Christina Agapakis posts on Adrian Mackenzie paper: “Synthetic biology and the technicity of biofuels”
The language of innovation often stresses disruption–eliminating inefficient industries and replacing them with more streamlined, technologically advanced versions. Nowhere is disruption more complex and important than in the energy industry, with implications for so much of the way that we live, affecting global industry, economics, and climate.
Pumping petroleum out of the ground less efficient, and less streamlined, than biofuels?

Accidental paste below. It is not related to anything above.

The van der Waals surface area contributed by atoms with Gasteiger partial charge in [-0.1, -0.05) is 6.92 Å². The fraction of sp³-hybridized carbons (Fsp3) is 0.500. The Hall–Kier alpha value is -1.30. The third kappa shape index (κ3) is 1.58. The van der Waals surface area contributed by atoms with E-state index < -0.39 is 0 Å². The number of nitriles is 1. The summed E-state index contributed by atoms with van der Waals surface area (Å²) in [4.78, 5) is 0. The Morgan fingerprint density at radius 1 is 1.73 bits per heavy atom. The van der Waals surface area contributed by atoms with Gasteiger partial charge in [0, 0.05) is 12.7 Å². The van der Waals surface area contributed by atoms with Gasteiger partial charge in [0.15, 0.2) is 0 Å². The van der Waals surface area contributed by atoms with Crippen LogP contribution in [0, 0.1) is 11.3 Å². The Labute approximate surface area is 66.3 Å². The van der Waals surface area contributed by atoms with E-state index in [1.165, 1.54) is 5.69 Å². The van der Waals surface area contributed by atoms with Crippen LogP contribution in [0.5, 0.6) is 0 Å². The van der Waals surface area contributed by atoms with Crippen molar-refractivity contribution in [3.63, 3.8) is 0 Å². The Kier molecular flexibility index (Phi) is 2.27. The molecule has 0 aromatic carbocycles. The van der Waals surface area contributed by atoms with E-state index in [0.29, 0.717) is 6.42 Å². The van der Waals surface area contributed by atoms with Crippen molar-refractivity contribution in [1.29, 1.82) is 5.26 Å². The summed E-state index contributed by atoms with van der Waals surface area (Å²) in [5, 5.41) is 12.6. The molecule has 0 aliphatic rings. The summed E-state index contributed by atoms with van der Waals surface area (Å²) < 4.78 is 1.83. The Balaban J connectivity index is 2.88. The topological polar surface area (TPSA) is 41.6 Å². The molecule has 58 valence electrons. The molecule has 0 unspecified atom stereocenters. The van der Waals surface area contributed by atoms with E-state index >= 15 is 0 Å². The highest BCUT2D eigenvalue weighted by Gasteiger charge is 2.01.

Don't think so. Agapakis tries to force-fit a view that does not apply.
Synthetic Genomics already had a significant staff cutback and changed its timescale.
Note the sentence: In thinking with biofuels and making visible the sources of the carbon molecules and the bond energy of fuel molecules we can ask new kinds of “what if…?” questions and begin to imagine new industrial ecosystems.
The bond energies within fuel molecules, like say ethanol, are well-worked out and are the same no matter what the source of the fuel molecule. No "what if" questions are needed.